(quoting Rollston v. Commonwealth, 

11 Va. App. 535

, 548 (1991)). The trial court was also free

to conclude in this case that James’ initial identification of the shooter as “Lamoria’s friend” was

due to the extreme stress and confusion of the moment, after falling unconscious on the ground

and only recollecting arriving at the hospital.

       There was sufficient evidence to allow a reasonable trier of fact to conclude that Lamoria

shot her estranged husband that night. Testimony was presented from multiple individuals that

Lamoria arrived alone at James’ house. Both Corey and Corey’s girlfriend stated that Lamoria

left their grandmother’s house alone right before the time of the shooting, then returned alone

and distraught. James testified that Lamoria initially called his cell phone, then subsequently

heard knocking on his window, along with Lamoria asking him to come outside. James also

recalled that a “tanish” SUV was the only different vehicle parked outside on his driveway, and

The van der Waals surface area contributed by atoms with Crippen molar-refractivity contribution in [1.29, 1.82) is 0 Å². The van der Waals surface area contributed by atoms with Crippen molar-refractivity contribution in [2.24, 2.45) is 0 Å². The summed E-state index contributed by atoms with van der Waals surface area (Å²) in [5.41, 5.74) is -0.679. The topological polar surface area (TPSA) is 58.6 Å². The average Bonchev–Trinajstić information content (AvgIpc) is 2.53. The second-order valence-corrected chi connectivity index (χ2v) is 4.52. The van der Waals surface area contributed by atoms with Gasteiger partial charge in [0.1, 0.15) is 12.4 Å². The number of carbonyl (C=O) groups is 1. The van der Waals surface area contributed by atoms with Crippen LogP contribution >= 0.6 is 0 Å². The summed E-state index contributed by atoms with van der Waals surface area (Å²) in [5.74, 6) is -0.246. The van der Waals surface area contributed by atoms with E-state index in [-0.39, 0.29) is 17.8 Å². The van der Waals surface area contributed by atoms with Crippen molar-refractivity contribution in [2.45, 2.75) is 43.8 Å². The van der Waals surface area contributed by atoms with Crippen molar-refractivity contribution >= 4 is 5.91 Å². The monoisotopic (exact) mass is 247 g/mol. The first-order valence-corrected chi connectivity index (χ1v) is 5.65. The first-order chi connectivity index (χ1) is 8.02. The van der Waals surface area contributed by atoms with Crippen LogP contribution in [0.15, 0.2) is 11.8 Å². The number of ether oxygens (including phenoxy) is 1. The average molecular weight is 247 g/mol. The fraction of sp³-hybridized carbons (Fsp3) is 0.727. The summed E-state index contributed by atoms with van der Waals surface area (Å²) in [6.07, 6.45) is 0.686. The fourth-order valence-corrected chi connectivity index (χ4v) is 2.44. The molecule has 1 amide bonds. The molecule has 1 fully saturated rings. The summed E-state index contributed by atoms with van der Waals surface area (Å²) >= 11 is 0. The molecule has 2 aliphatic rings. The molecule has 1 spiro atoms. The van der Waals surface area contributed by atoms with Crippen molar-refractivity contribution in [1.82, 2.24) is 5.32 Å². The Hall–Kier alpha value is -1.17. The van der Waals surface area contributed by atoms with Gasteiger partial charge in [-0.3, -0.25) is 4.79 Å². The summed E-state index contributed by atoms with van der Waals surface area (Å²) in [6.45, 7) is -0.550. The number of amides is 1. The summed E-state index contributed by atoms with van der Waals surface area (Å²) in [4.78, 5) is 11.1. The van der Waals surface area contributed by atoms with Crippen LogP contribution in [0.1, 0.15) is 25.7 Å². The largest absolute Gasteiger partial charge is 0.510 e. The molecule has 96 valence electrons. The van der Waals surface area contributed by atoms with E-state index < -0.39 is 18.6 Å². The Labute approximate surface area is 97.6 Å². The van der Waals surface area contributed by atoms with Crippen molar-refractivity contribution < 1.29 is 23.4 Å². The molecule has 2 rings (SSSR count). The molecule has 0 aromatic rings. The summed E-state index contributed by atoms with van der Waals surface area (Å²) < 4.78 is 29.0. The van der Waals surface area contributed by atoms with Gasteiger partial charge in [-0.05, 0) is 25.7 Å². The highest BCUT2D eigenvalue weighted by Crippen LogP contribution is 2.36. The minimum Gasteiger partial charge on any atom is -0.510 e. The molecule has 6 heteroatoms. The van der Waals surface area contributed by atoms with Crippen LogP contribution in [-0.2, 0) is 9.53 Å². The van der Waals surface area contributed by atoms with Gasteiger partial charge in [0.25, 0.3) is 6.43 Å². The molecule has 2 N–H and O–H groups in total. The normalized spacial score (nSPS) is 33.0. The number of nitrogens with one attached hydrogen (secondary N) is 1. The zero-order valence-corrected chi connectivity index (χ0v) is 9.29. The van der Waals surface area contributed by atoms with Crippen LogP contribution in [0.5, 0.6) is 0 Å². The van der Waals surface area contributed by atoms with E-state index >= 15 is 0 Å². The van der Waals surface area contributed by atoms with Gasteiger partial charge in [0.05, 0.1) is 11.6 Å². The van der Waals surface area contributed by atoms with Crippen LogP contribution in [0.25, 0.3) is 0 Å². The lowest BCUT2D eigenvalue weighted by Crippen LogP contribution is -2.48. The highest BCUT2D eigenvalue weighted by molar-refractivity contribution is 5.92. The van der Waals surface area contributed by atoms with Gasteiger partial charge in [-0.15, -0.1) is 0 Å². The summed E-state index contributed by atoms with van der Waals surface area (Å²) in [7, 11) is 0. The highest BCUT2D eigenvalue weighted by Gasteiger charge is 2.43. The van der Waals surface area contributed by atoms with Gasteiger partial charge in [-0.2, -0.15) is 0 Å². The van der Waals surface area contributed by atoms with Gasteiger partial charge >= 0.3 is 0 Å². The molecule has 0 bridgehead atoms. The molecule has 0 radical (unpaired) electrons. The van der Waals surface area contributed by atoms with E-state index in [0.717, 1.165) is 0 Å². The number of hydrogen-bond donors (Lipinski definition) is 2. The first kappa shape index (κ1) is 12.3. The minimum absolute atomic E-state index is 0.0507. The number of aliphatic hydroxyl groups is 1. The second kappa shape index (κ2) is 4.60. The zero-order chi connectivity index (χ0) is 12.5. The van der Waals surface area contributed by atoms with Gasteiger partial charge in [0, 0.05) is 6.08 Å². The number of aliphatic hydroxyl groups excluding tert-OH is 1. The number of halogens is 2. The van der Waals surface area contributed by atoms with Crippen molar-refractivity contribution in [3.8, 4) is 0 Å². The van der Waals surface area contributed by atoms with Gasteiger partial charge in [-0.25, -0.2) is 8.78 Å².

Lamoria admitted to driving her blue SUV alone that night. Additionally, the trial court, having

heard all the evidence, concluded that Lamoria’s statements were merely a fabrication meant to

cover up her actions, and was thus evidence of her own guilt. Moreover, her version of events is

not corroborated by much of the evidence and is in fact contradicted by multiple witnesses and

other physical evidence.

       Thus, the trial court was not plainly wrong in denying Lamoria’s motions to strike and

ultimately finding her guilty of aggravated malicious wounding and the use of a firearm during

the commission of a felony.

                                     III. CONCLUSION

       For these reasons, we affirm the decision of the trial court.